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- 1 Very questionable assertion
- 2 Loss of citations due to faulty editing
- 3 Irving Lewis Liebowitz
- 4 My name is Earl
- 5 Interanl Wiki links
- 6 separate article(s) and decrease size
- 7 Why is hitchens cited for the Armitage point?
- 8 Terminology: "CIA agent"
- 9 "Judith Miller and the Neocons" is not a good source
- 10 Link to ABC/AP article by Sniffen and Apuzzo is dead
- 11 4th Paragraph
- 12 Lead excessively long
- 13 Certainty of guilt
- 14 Is there a better photo?
- 15 Cheney's Book, Sec. of State Powell
- 16 Requested move 2014
- 17 Recent career
Very questionable assertion
Libby is "the highest-ranking White House official convicted in a government scandal since National Security Adviser John Poindexter in the Iran-Contra affair two decades ago."
Well lets see: Cisneros plead guilty to one count of lying to the FBI, as footnote  attests. Cisneros was the Secretary of HUD, and therefore a member of the cabinet, which is a higher position than Chief of Staff to the VP. The Secretary of HUD is 13th in succession to the President of the United States, and is approved by the Senate, two concrete measures of "highness".
There was no government scandal regarding Cisneros, he lied to the FBI about purely personal matters. I am removing the Cisneros remark. —Preceding unsigned comment added by 22.214.171.124 (talk) 18:46, 4 August 2009 (UTC)
It is my suggestion that the lead paragraph be stricken and that the article lead with the second paragraph. As currently written the reader has a distinct impression that the author is unable to put personal biases aside. As an example, Nixon and Clinton and Kennedy were presidents whose personal and career stumbles are known, but those are not necessarily article leading events. A similar comment was made in another post below. MMBUDNY. The preceeding debate about Cisneros demonstrates that some of the commentary is not objective. — Preceding unsigned comment added by Mmbudny (talk • contribs) 22:53, 25 December 2010 (UTC)
- Libby's "stumbles" (i.e., felony convictions) are more significant in his bio than are lesser career events in the bios of men who served as President, and about whom there is therefore a much greater quantity of important material. I'll hazard a guess that, of all people who've heard of Libby, a majority have heard of him only because of Plamegate and its legal fallout. A comparable statement about any of the ex-Presidents would not be true. JamesMLane t c 05:38, 26 December 2010 (UTC)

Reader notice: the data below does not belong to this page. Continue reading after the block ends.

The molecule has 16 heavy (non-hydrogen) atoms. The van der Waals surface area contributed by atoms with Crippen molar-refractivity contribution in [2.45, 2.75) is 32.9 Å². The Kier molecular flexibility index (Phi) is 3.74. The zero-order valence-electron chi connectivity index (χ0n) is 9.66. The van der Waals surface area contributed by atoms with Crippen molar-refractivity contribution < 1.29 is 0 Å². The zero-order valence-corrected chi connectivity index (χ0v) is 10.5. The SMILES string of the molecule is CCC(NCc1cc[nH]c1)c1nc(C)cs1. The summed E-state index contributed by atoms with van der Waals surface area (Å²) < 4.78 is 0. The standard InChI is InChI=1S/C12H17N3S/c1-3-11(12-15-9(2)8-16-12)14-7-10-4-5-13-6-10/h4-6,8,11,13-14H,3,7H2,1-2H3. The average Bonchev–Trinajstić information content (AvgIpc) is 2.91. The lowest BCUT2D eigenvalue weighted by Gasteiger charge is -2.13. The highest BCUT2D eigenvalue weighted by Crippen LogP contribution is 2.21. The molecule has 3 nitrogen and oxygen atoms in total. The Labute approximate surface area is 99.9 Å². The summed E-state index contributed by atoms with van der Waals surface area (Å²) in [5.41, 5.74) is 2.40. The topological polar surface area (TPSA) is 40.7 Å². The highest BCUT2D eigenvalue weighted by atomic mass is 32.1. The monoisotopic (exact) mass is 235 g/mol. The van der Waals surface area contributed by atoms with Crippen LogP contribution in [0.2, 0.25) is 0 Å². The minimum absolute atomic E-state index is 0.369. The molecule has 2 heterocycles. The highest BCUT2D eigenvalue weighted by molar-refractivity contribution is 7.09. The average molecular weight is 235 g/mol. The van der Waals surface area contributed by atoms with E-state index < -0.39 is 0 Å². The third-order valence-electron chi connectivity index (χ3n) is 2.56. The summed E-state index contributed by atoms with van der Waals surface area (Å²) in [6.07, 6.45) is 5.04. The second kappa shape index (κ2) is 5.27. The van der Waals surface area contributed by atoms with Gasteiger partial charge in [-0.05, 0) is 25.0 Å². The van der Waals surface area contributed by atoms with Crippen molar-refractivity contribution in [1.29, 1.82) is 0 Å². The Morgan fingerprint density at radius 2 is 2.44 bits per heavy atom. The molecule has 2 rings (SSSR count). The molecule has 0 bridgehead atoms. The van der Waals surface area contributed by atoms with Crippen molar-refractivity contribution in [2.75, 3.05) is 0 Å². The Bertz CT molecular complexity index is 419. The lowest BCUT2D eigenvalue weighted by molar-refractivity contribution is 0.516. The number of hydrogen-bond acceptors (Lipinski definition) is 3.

Loss of citations due to faulty editing
Whoever deleted the citations from this article needs to restore them. There are several missing citations due to faulty editing. Please check the citations formatting and correct these problems. Thank you. --NYScholar (talk) 06:12, 7 April 2008 (UTC)
- I fixed the problems; replacing the missing citations with the material with the citations; many citations were missing, in some cases, multiple references to the same source. Please be more careful and check the citations (notes) when making changes and make sure that you are not deleting already-verified reliable third-party published sources. See WP:Citing sources and earlier editing history for sources used in this article. Thank you. --NYScholar (talk) 01:34, 8 April 2008 (UTC)
Irving Lewis Liebowitz
According to two sources, the man was born Irving Lewis Liebowitz. For personal reasons, he declines to use his first name, Irving, and changed his last name from the Jewish-sounding Liebowitz. This many be of some interest to readers. --126.96.36.199 (talk) 05:49, 11 May 2008 (UTC)
This information has already been discredited in earlier discussions. See the archived material. The text of the article and the sources given in it do not support this information about his name; it is still not properly and indisputably documented. --NYScholar (talk) 01:20, 8 June 2008 (UTC)
In Wikipedia articles, particularly those which must adhere to WP:BLP, because they are biographies of living persons or discuss living persons, editors are required to provide verifiable, reliable, third-party published sources of any such potentially "controversial" statements. The above anon. IP user has not done so. The information is reverted as per WP:BLP. Please read the material in the templates (at top) and examine previous (archived) discussions before making any such controversial changes to this article. Thank you. --NYScholar (talk) 01:25, 8 June 2008 (UTC)
My name is Earl
The first episode of the third season is called "My Name Is Inmate 28301-016", and searching in internet i found the inmate 28301-016 is called Lewis Libby (the same guy?). is it a coincidence of was on purpose?--188.8.131.52 (talk) 18:54, 23 July 2008 (UTC)--184.108.40.206 (talk) 18:54, 23 July 2008 (UTC)
Is it me or does this article seem ridiculously over wikified? Do we need to internally link EVERY date? Also, is the dating format up to "standard"? I'll admit that I am not up to snuff on dating conventons, one of many areas that I haven't passed the Wki bar on yet :) Cheers, --Tom 15:18, 20 September 2008 (UTC)
separate article(s) and decrease size
Why is hitchens cited for the Armitage point?
I was reading the criticisms section, and the wording seemed to cite the editorial from Christopher Hitchens for Armitage being the leak rather than the derived criticism. I've added a reference for the fact to clarify this. As a criticism section, it's appropriate to cite his argument, it just wasn't clear that this was happening. 220.127.116.11 (talk) 18:18, 17 December 2008 (UTC)
Terminology: "CIA agent"